Fifth disease is a viral infection best recognized by the red rash it causes on the cheeks. It is common among school-aged children and is sometimes called “slapped-cheek disease” because children with the infection look as though their cheeks have been slapped. The first symptoms are usually fever, runny nose and headache.
“Fifth disease is usually infectious during the time the child has a fever. Once the rash appears, the child is no longer contagious,” says
Joy L. LeDoux-Johnson, MD, pediatrician and internal medicine physician at Saint Francis Medical Center. “The rash can spread to the rest of the body over the course of one to two weeks. Usually, it does not pose any risk to children, except for those who have a weak immune system. Your child may itch, but symptoms will disappear after a week or two. The child may also develop joint pain, but this is less common in children.”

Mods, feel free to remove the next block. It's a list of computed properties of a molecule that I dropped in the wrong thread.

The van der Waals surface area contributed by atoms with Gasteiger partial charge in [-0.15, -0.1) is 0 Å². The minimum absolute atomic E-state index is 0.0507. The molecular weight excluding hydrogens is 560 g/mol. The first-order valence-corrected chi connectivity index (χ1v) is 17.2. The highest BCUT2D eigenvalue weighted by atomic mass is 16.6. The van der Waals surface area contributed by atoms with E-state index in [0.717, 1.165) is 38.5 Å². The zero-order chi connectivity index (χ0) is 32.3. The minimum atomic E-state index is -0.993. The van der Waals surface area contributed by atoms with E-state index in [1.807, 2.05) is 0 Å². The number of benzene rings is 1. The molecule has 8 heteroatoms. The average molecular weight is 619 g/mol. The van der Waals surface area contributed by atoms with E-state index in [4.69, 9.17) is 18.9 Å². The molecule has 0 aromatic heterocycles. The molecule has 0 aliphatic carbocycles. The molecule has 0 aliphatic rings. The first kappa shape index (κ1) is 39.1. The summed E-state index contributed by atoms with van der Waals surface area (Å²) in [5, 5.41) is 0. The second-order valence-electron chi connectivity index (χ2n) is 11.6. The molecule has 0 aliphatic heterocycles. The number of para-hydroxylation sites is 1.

Call your doctor if the rash lasts longer than five weeks or becomes purple or painful. “If your child seems to be quite ill, he or she may have another, more serious problem,” says LeDoux-Johnson.